Impact of underlying conditions on COVID-19 severity


In adults, certain health conditions were linked to a greater risk of hospitalization and severe COVID-19 infection. A report examines whether this is true in the pediatric population.

Although adult COVID-19 cases have declined dramatically, with nationwide numbers hitting lows not seen since before the pandemic’s beginning in March 2020, the number of cases and hospitalizations for the disease in children continues to climb. This outbreak makes understanding what conditions are linked to severe illness more important than ever. A report in JAMA Network Open offers essential insight.1

Investigators collected data from the Premier Healthcare Database Special COVID-19 Release, which had data from over 800 hospitals in the United States. They included patients aged 18 years and younger who had International Statistical Classification of Diseases, Tenth Revision, Clinical Modification codes of either U07.1 (COVID-19) or B97.29 (other coronavirus) at an emergency department or inpatient encounter from March 2020 to January 2021.

There were 43,655 patients aged 18 years and younger who had COVID-19; 12,491 of those patients had an underlying medical condition. Among the patients with an underlying medical condition, the most common diagnoses included were asthma (4416 [10.2%]), neurodevelopmental disorders (1690 [3.9%]), anxiety and fear-related disorders (1374 [3.2%]), depressive disorders (1209 [2.8%]), and obesity (1071 [2.5%]). The strongest risk factors for hospitalization were found with obesity (adjusted risk ratio [aRR], 3.07; 95% CI, 2.66-3.54) and type 1 diabetes (aRR, 4.60; 95% CI, 3.91-5.42). For severe illness, the strongest risk factors found were cardiac and circulatory congenital anomalies (aRR, 1.72; 95% CI, 1.48-1.99) as well as type 1 diabetes (aRR, 2.38; 95% CI, 2.06-2.76). In children aged younger than 2 years, prematurity was a noted risk factor for severe illness (aRR, 1.83; 95% CI, 1.47-2.29). Having a chronic or a complex chronic disease were also risk factors for severe illness , with aRRs of 1.95 (95% CI, 1.69-2.26) and 2.86 (95% CI, 2.47-3.32), respectively, and hospitalization, with aRRs of 2.91 (95% CI, 2.63-3.23) and 7.86 (95% CI, 6.91-8.95), respectively.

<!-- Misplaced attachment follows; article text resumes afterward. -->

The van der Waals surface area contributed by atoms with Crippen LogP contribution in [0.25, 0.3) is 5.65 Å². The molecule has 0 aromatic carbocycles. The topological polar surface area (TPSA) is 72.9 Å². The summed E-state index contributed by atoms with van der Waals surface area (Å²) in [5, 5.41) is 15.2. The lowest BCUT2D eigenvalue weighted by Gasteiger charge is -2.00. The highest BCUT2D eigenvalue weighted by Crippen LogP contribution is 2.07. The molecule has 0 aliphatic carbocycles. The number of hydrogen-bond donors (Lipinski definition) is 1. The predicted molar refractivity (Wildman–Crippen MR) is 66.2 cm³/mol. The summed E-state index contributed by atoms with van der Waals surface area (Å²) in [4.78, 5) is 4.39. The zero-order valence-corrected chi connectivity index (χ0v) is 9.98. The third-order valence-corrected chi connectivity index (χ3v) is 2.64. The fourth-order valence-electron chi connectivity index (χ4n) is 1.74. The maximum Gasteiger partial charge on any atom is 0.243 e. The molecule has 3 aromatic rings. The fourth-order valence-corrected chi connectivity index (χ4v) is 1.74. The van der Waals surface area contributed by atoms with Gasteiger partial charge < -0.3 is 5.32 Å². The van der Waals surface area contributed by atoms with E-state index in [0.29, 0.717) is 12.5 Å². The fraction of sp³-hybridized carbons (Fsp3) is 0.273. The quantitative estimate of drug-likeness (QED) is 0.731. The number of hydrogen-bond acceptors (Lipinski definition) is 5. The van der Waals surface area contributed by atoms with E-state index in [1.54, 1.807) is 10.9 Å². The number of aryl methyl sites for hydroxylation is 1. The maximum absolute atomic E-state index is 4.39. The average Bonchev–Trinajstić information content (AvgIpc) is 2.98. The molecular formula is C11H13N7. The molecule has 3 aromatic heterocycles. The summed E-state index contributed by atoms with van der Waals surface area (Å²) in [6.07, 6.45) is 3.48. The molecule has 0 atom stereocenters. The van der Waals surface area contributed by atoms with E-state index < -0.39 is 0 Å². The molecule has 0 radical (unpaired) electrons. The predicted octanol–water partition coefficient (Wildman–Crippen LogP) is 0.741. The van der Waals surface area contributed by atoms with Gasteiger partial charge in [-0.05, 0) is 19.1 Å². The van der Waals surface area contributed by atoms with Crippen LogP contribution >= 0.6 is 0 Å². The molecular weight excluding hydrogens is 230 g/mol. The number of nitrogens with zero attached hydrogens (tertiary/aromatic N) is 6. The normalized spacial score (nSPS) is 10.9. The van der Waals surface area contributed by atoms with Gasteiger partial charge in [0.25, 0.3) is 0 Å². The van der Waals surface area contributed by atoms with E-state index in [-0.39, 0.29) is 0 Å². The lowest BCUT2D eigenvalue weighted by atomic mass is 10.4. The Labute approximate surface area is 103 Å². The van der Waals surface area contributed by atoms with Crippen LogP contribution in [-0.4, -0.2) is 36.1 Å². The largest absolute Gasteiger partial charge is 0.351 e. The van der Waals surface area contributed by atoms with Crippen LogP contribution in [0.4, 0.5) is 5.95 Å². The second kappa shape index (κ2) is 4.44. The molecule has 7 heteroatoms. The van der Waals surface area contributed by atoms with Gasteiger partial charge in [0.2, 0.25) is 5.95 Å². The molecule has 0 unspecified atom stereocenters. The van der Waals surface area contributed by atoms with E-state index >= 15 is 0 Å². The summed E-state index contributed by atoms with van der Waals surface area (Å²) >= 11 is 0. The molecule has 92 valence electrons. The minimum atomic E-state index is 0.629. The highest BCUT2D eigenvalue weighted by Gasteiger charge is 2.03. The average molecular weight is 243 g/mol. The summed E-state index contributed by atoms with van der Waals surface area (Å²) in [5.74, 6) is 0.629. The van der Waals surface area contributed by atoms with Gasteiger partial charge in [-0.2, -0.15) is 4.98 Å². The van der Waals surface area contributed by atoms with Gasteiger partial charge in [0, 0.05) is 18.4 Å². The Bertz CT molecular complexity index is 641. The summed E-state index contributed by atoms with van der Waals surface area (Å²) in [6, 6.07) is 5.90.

The investigators concluded that children with medical complexity as well as certain conditions such as obesity or cardiac and circulatory congenital anomalies had a higher risk of having severe COVID-19. For patients who have medically complex conditions or these underlying conditions, clinicians should consider cautious management and close observation when COVID-19 is suspected.


1. Kompaniyets L, Agathis N, Nelson J, et al. Underlying medical conditions associated with severe COVID-19 illness among children. JAMA Netw Open. 2021;4(6):e2111182. doi:10.1001/jamanetworkopen.2021.11182

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Tina Tan, MD, FAAP, FIDSA, FPIDS, editor in chief, Contemporary Pediatrics, professor of pediatrics, Feinberg School of Medicine, Northwestern University, pediatric infectious diseases attending, Ann & Robert H. Lurie Children's Hospital of Chicago
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